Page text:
June 24th, 2024

Choral collaboration raising voices in unison


By Alejandra Pulido-Guzman - Lethbridge Herald on October 29, 2022.

Herald photo by Alejandra Pulido-Guzman Guest conductor Elroy Friesen rehearses with members of multiple local choirs this week at the University of Lethbridge Recital Hall.

LETHBRIDGE HERALDapulido@lethbridgeherald.com

Multiple local choirs have come together to learn, grow and perfect their technique to be able to perform as one, in what they are calling a choral celebration between friends.

The collaborative choral celebration includes guest conductor Elroy Friesen, director of Choral Studies at the University of Manitoba, the University of Lethbridge Singers, Ventus Women’s Choir, Lethbridge Collegiate Institute Chamber Choir, Chinook High School Choir and the Vox Musica Choral Society.

After a week-long residency where each choir had the opportunity to learn and perfect their technique with Friesen’s help, the week culminates with a concert tonight at 7:30 p.m. at Southminster United Church.

The concert will highlight each choir, and will include a couple of performances of them singing united, which will include over 200 singers and will be directed by Friesen.

“What we wanted to do was provide experience for our local choirs to work with a highly esteemed conductor, to refine our art and learn more about choral singing,” said Joanne Collier, music director of Vox Musica Choral Society.

She said her vision for this was to bring the community together, as everyone is working in their little pods, doing great work, but even though they all live in this small city, go to each other’s rehearsals and go to each other’s concerts, they all love to sing but they have never sang with each other.

“In addition to the whole education element of this, I had a vision of bringing us together to sing, especially after COVID,” said Collier.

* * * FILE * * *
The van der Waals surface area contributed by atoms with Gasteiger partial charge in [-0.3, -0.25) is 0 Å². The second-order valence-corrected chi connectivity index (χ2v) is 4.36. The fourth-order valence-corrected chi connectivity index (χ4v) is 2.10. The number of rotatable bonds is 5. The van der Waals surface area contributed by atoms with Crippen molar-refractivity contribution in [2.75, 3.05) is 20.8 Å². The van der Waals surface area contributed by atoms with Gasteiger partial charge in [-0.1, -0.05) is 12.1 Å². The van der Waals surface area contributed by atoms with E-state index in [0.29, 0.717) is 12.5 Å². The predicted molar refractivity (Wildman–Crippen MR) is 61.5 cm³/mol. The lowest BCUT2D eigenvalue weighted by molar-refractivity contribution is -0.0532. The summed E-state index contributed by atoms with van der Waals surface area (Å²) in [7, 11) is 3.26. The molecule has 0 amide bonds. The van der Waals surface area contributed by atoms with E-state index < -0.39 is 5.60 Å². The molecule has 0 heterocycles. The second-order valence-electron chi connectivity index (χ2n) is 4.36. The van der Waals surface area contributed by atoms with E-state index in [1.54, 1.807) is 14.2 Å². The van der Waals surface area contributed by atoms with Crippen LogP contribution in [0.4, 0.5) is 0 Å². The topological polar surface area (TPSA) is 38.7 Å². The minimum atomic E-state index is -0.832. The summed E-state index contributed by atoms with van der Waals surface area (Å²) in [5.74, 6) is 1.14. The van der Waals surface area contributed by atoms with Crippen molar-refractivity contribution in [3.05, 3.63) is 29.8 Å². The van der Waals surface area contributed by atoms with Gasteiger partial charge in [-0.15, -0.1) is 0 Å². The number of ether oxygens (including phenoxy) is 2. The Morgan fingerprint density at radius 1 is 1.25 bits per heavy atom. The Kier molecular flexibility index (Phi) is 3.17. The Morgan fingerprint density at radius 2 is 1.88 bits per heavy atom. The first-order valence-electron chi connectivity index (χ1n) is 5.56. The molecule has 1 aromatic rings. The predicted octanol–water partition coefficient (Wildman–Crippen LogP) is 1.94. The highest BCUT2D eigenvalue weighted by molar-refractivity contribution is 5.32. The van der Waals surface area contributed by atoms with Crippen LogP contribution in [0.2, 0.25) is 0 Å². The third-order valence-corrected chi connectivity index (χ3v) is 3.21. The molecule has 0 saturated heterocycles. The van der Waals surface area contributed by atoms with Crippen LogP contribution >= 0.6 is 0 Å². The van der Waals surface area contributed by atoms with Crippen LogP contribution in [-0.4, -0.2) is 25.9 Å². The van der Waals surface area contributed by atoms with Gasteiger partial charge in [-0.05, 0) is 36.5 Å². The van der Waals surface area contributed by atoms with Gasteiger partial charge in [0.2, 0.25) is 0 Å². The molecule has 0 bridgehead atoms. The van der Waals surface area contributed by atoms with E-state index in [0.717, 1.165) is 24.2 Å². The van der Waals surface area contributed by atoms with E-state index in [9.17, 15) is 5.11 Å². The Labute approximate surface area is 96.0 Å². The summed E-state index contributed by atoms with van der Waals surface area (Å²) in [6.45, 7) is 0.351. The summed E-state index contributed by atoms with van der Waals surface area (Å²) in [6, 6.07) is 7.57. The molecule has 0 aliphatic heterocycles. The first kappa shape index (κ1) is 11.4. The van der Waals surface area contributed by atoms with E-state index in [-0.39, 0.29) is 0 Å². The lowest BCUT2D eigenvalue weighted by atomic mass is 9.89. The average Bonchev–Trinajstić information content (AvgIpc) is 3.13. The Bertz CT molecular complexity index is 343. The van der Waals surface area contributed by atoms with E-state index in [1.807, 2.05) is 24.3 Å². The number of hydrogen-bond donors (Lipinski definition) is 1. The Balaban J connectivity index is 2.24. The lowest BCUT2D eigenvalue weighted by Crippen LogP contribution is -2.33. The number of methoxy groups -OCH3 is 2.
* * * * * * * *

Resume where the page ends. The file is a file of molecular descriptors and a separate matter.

She believes that having close to 250 people singing together, will have a significant impact, not only for them but those in attendance.

“The glory of the human voice is something like no other, every instrument, it’s cliche to say, but every instrument tries to imitate the voice, because the human voice is visceral,” said Collier.

She said that the experiences we have as people, using our voices or hearing other voices, just cuts to the core of who we are.

This was echoed by Friesen who said when people sing it is their body that is the instrument, it is their voice, and it is so personal.

“So, to be able to have your confidence built in yourself as a human, who you are and in your value, forget what your voice sounds like, just that you have a voice and you can sing, that is like therapy,” said Friesen.

He said that is one thing he is very passionate about.

“When I come across let’s say a conducting student who has been told somewhere in their past that they’re not good enough to be a conductor, or they don’t have a good enough voice to be a good musician or whatever, and if that has become internalized, that negative image of themselves, they can’t really lead. So, if we can together work through, and talk about the fact that you’re enough as a human, either as a singer or as a conductor, it’s a healing process and we would become better humans,” said Friesen.

He said he considered himself lucky and privileged to have been brought to Lethbridge to work with the different choirs he had the opportunity to work with this week.

“To be here and to be in the middle of this healthy, happy, vibrant, choral community it’s pretty exceptional,” said Friesen.

He said that to come together as one big group to sing is what we all need as communities in a time of division, and therefore they are focusing on singing words that talk about love, community and taking down walls between people.

“When we actually are all together for rehearsal, that’s when we’re going to be building the connections between choirs,” said Friesen during the interview Thursday prior to a full rehearsal.

He said he was very excited to see how the choirs would work together to accomplish their goal.

“When we’re all together, like a 16-year-old beside a 65-year-old, and we’re all together doing the same cool music, that’s going to be… I don’t really care what the final product is, I’m really interested to know what that process will feel like, with all these people from so many different walks of life,” said Friesen.

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